Wednesday, April 23, 2008

Yarn, Perception, Choice.

I'm working on a log cabin blanket, using some Plymouth Encore yarn that I got from Destash. I like the yarn okay, it knits up nicely, and I love having a log cabin blanket to work on while I'm watching tv or movies and relaxing on the couch. It takes very little thought and planning to knit a log cabin blanket that looks like it was way hard. So that's my default standby project. And I'm nearly done with it, but this blanket was just meant to kill this batch of yarn. And the yarn. will. not. dieeeeeee.

It's tough to estimate when you'll run out of yarn on a blanket. The sides get longer, the ball of yarn gets smaller, and I get more and more, nervous. So I limit the width of the strip, only to find that I then have enough yarn to do another one later! So now I have a bunch of skinny stripes, which is fine, but it's taken me twice as long to knit those stripes as it would have to knit a thick stripe of the same width (since casting on and casting off takes twice as long as knitting a new row).

So now let's talk about scarcity. Growing up, I learned to make do. I learned to accept what was in the room and not ask for more. True for food, clothing, books, cars, friends, etc. In my twenties, I had to learn to figure out, and then actually ask for, what I truly wanted. That was tough. "Why aren't these decisions being made for me?" I thought. "I thought Mom and Dad were going to show up and tell me what kind of car I get!" Was it nice having a car supplied to me? Yes. Is it still funny that I never knew what I liked because I didn't think I had any options? Also yes.

Yarn! I really love yarn. One of the things I love about yarn is that I've learned to make choices about yarn. I went through the many stages of yarn education/acquisition, which I'll list more specifically in a future post (note to self). One of those stages involves random and abundant acquisition, and before I learned what I really liked, I had already acquired a ton (metaphorically) of acrylic yarn, some good, some crunchy. (Note: when it feels like someone melted a plastic garbage bag to make the yarn, that's bad yarn.)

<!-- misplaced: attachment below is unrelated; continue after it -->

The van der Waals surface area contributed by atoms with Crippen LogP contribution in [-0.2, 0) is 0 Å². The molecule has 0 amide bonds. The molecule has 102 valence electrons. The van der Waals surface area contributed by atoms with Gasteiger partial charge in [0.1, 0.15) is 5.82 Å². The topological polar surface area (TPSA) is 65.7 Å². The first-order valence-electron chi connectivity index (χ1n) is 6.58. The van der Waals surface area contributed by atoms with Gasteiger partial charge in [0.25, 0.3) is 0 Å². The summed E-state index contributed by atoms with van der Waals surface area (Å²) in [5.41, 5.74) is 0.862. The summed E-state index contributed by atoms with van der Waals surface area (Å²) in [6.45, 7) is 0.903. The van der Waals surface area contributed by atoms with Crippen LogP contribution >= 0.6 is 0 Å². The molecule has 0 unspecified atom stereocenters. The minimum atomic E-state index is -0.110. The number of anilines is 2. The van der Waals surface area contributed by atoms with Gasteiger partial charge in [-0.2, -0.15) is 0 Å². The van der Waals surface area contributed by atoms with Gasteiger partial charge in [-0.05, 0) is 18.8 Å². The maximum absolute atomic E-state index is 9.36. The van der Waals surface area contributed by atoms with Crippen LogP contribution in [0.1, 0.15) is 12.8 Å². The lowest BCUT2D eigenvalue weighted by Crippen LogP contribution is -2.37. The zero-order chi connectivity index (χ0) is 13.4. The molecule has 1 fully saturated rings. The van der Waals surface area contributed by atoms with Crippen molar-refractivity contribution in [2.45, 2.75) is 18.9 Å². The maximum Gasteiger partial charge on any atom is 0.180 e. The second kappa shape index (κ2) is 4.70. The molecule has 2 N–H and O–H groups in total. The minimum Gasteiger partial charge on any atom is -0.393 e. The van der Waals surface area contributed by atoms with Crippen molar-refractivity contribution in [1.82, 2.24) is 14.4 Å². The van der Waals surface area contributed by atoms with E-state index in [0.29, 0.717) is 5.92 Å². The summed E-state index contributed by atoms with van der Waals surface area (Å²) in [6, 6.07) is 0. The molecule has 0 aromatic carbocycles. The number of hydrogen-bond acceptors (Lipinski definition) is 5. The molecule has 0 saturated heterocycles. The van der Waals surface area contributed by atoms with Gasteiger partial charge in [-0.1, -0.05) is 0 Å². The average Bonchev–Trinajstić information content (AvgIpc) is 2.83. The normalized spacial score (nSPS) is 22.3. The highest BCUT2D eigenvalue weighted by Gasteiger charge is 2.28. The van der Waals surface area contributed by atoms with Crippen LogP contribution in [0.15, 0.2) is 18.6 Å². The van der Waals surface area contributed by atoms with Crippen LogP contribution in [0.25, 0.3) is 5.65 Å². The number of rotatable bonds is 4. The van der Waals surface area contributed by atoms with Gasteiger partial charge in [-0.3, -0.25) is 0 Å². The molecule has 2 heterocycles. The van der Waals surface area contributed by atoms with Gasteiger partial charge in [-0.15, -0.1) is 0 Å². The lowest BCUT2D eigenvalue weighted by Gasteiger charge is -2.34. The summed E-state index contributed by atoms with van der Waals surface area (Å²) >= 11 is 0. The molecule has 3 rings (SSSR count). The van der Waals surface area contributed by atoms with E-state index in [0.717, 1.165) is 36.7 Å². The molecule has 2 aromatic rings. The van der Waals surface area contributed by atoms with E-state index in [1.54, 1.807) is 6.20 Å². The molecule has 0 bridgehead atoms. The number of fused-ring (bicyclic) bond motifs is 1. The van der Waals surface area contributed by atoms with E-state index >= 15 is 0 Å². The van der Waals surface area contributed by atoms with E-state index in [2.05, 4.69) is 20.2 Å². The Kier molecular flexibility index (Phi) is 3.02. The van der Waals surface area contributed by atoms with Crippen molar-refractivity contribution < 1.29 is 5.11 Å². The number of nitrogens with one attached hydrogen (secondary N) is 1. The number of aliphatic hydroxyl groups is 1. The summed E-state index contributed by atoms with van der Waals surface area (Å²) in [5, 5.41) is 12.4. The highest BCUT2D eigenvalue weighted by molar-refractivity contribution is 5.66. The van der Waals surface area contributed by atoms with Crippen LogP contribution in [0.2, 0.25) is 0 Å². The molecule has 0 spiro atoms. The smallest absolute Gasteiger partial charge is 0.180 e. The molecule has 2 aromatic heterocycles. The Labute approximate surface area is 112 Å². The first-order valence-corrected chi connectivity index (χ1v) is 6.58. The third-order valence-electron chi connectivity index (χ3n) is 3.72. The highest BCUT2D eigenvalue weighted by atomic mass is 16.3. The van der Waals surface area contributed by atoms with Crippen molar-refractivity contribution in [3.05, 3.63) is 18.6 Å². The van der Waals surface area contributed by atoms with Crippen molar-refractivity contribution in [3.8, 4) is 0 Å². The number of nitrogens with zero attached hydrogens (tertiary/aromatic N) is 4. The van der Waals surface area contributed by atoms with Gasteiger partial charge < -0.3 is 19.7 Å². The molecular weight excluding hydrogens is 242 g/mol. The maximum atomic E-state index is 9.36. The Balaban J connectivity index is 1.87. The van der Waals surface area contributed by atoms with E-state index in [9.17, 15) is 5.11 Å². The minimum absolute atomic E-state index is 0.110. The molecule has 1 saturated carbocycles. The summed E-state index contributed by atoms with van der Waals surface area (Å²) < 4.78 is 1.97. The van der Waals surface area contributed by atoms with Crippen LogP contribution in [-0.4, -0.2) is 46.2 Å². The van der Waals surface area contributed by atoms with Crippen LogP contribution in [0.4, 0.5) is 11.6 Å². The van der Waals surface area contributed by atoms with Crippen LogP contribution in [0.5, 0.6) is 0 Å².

About three months ago, I went through my stash, which consisted of about six plastic bins - you know the ones, they're under your bed right now. Pop-top or snap-down lids, either way, there's a hyphen involved and they hold all that stuff that you don't want to keep in easy reach, but you don't want to get rid of. Could be clothing, sports equipment, climbing gear, or school papers - whatever. Just stuff. So picture six of these spread out on the floor, all jammed with different breeds of yarn. Oh, wait, did I mention the ten or so smaller versions that held specific projects or types of yarn, also spread around the perimeter? Oh yes. Allll mine.

Time to organize, right? (Mmmm. Organizing.) No problem. But as I sorted through the stash, I noticed that some of the yarns I loved to touch and feel, and some of them were just bad yarn. The acrylics were especially prone to this, as I'd purchased much of it over eBay prior to learning what comprised a quality yarn. I would chuck these bad yarns in the nearest bin, shaking my head.

Then the light went on. Duh! I, a grown-up, could choose to ... leave this yarn behind. I could ... divest myself of this baggage. I was allowed to ... get rid of what I didn't want.

I am not required to knit something with a yarn just because I made an error in judgment. (The first person to name the reference gets a knitted dishcloth.)

Yes, yes, you've reached the I will only choose to do what I love portion of the broadcast. I know it's all new agey and hippies have a bad name these days and now my hardcore rep has been sacrified to the gods of eureka. Okay. That doesn't change the fact that I had a revelation. I donated about two bins of yarn that day, and since then have not felt guilty at all. I've been knitting what I like to knit, and I love how the yarn I've chosen feels against my hands as I knit. It's a pleasurable, happy experience, and while I no longer feel dutiful and superior because I'm doing something for the Good Of Doing It, I'm choosing my projects based on what I want, and for no other reasons.

No comments: